From what we know so far, Intels Alderlake will compete with AMD's Ryzen 5000 3D V-Cache equipped line, So it only makes sense that vendors push out more X570 boards with extra features and/or refresh current stock.

As for newer tech like DDR5, It'll take 2-3 years before we see speeds and timings reach a good middle ground, Just like how we did with DDR4, Took a few years before 3000MHz with good timings was pretty normal.

This board won't have a short lifespan as we won't be getting Zen 4 for roughly another year most likely considering all current info points to a late 2022 release.Quote

11-09-2021, 15:00:21

Dawelio
Quote:
Originally Posted by Tom Sunday View Post
I do not like short lifespan's! With literally weeks away from all new and much more advanced MB tech introductions, who really cares about old technology like this? Or making buying decisions on any major or more far reaching system changes at this point in time? Before any upgrading, I would want to see all the cards on the table including Intel, before laying out big $$$ for a new MB, which essentially forces me to building a brand new system! Looks like marketing is a little too late and trying to push old gear out of the door!
Quote:
Originally Posted by Dicehunter View Post
From what we know so far, Intels Alderlake will compete with AMD's Ryzen 5000 3D V-Cache equipped line, So it only makes sense that vendors push out more X570 boards with extra features and/or refresh current stock.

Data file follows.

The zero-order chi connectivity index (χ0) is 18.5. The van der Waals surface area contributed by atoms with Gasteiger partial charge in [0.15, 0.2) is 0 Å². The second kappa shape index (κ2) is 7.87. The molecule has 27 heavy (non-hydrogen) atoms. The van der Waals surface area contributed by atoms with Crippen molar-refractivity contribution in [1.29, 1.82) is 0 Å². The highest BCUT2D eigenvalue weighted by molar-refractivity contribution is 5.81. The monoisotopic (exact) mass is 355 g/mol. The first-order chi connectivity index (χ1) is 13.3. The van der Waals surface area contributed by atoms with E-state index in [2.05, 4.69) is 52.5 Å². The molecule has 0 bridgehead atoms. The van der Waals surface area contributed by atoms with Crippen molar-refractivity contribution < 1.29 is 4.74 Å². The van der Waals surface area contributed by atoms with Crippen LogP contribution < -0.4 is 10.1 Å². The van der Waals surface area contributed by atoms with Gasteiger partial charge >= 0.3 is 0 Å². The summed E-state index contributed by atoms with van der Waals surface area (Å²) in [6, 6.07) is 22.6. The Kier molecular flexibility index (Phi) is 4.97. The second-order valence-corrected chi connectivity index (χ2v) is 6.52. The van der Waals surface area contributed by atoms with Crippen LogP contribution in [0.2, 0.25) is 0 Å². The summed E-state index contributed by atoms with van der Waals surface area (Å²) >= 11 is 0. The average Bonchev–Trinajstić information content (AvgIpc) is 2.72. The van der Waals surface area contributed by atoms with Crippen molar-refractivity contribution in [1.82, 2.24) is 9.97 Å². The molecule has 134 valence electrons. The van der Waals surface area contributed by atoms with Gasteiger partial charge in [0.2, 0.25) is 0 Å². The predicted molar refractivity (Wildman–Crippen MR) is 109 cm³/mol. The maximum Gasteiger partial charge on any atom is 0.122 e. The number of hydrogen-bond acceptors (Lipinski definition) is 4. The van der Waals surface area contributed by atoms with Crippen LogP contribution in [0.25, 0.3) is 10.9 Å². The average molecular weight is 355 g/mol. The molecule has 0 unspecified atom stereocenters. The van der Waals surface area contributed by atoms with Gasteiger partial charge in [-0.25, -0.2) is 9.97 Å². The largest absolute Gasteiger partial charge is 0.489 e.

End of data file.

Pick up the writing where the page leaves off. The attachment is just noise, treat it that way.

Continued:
As for newer tech like DDR5, It'll take 2-3 years before we see speeds and timings reach a good middle ground, Just like how we did with DDR4, Took a few years before 3000MHz with good timings was pretty normal.

This board won't have a short lifespan as we won't be getting Zen 4 for roughly another year most likely considering all current info points to a late 2022 release.
Also let's not forget, that "who really cares about old technology like this?" is pretty much a vast majority of users I'd say.
Most people in this forum are enthusiasts, but there are far more people that aren't.

Just look at Steam's surveys, most doesn't have the highest end components, or the latest for that matter. To those people, this would be an excellent choice.

I know several people that buys the 2nd newest generation when a new one launches, because of several reasons; It's mostly cheaper, that tech has had time to evolve and mature and jumping on the already mentioned, unlike new tech that we all are the beta users for bascially.

There are many reasons why not go for the latest in tech, but rather a bit old. I for one, have become one of those. I have lost interest in building etc and just want to enjoy my PC, hence relaibility is key in my opinion. And then getting the latest might not result in that, probably becuase of updates etc to adress issues that might arise.

I mean, in the end, there's probably several reasons why many people are still on older Intel platforms...Quote

12-09-2021, 09:09:24

Warchild
Quote:
Originally Posted by Tom Sunday View Post
I do not like short lifespan's! With literally weeks away from all new and much more advanced MB tech introductions, who really cares about old technology like this? Or making buying decisions on any major or more far reaching system changes at this point in time? Before any upgrading, I would want to see all the cards on the table including Intel, before laying out big $$$ for a new MB, which essentially forces me to building a brand new system! Looks like marketing is a little too late and trying to push old gear out of the door!
Not everyone can afford the latest and greatest.Quote
Reply